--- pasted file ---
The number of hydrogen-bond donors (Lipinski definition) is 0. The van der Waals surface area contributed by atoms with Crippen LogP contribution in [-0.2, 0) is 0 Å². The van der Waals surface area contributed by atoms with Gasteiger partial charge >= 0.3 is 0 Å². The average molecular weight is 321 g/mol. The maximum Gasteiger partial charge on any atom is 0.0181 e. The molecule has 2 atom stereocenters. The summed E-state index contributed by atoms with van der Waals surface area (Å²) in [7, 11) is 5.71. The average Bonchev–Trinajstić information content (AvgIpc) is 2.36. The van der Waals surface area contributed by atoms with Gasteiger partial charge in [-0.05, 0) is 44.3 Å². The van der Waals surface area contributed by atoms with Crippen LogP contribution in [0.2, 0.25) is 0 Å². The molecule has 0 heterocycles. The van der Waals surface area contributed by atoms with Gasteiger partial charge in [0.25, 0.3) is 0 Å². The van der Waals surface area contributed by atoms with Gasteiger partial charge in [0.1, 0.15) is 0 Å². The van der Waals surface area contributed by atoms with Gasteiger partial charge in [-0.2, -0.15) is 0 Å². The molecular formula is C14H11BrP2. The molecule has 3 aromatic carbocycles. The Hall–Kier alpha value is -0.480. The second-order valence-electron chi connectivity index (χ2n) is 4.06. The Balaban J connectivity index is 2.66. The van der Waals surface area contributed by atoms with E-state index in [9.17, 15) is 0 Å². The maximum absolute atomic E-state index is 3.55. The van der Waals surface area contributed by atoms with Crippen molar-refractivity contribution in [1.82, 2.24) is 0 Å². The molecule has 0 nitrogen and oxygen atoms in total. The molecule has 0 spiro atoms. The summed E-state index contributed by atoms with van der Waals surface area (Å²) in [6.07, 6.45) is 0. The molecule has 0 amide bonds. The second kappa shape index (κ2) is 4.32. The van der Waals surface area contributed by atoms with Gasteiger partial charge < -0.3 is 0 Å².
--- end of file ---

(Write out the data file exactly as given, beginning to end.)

The number of hydrogen-bond donors (Lipinski definition) is 0. The van der Waals surface area contributed by atoms with Crippen LogP contribution in [-0.2, 0) is 0 Å². The van der Waals surface area contributed by atoms with Gasteiger partial charge >= 0.3 is 0 Å². The average molecular weight is 321 g/mol. The maximum Gasteiger partial charge on any atom is 0.0181 e. The molecule has 2 atom stereocenters. The summed E-state index contributed by atoms with van der Waals surface area (Å²) in [7, 11) is 5.71. The average Bonchev–Trinajstić information content (AvgIpc) is 2.36. The van der Waals surface area contributed by atoms with Gasteiger partial charge in [-0.05, 0) is 44.3 Å². The van der Waals surface area contributed by atoms with Crippen LogP contribution in [0.2, 0.25) is 0 Å². The molecule has 0 heterocycles. The van der Waals surface area contributed by atoms with Gasteiger partial charge in [0.25, 0.3) is 0 Å². The van der Waals surface area contributed by atoms with Gasteiger partial charge in [0.1, 0.15) is 0 Å². The van der Waals surface area contributed by atoms with Gasteiger partial charge in [-0.2, -0.15) is 0 Å². The molecular formula is C14H11BrP2. The molecule has 3 aromatic carbocycles. The Hall–Kier alpha value is -0.480. The second-order valence-electron chi connectivity index (χ2n) is 4.06. The Balaban J connectivity index is 2.66. The van der Waals surface area contributed by atoms with E-state index in [9.17, 15) is 0 Å². The maximum absolute atomic E-state index is 3.55. The van der Waals surface area contributed by atoms with Crippen molar-refractivity contribution in [1.82, 2.24) is 0 Å². The molecule has 0 nitrogen and oxygen atoms in total. The molecule has 0 spiro atoms. The summed E-state index contributed by atoms with van der Waals surface area (Å²) in [6.07, 6.45) is 0. The molecule has 0 amide bonds. The second kappa shape index (κ2) is 4.32. The van der Waals surface area contributed by atoms with Gasteiger partial charge < -0.3 is 0 Å².